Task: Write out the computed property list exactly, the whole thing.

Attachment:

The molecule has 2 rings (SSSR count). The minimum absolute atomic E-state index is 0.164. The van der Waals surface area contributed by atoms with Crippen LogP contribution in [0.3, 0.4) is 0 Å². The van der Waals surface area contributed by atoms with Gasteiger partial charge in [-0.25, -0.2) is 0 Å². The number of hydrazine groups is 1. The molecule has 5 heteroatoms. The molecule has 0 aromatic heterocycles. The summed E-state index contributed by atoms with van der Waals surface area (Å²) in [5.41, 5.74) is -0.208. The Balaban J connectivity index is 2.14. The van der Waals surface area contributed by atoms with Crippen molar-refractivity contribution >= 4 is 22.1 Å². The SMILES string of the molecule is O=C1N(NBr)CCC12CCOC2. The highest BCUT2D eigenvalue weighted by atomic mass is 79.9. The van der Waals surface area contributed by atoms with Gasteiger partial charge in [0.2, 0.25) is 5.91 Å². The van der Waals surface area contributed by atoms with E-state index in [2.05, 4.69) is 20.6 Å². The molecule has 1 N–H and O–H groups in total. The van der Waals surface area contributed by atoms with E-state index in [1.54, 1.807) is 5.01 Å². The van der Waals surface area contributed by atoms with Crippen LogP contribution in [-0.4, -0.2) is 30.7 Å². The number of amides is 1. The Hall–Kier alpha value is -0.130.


The molecule has 2 rings (SSSR count). The minimum absolute atomic E-state index is 0.164. The van der Waals surface area contributed by atoms with Crippen LogP contribution in [0.3, 0.4) is 0 Å². The van der Waals surface area contributed by atoms with Gasteiger partial charge in [-0.25, -0.2) is 0 Å². The number of hydrazine groups is 1. The molecule has 5 heteroatoms. The molecule has 0 aromatic heterocycles. The summed E-state index contributed by atoms with van der Waals surface area (Å²) in [5.41, 5.74) is -0.208. The Balaban J connectivity index is 2.14. The van der Waals surface area contributed by atoms with Crippen molar-refractivity contribution >= 4 is 22.1 Å². The SMILES string of the molecule is O=C1N(NBr)CCC12CCOC2. The highest BCUT2D eigenvalue weighted by atomic mass is 79.9. The van der Waals surface area contributed by atoms with Gasteiger partial charge in [0.2, 0.25) is 5.91 Å². The van der Waals surface area contributed by atoms with E-state index in [2.05, 4.69) is 20.6 Å². The molecule has 1 N–H and O–H groups in total. The van der Waals surface area contributed by atoms with E-state index in [1.54, 1.807) is 5.01 Å². The van der Waals surface area contributed by atoms with Crippen LogP contribution in [-0.4, -0.2) is 30.7 Å². The number of amides is 1. The Hall–Kier alpha value is -0.130.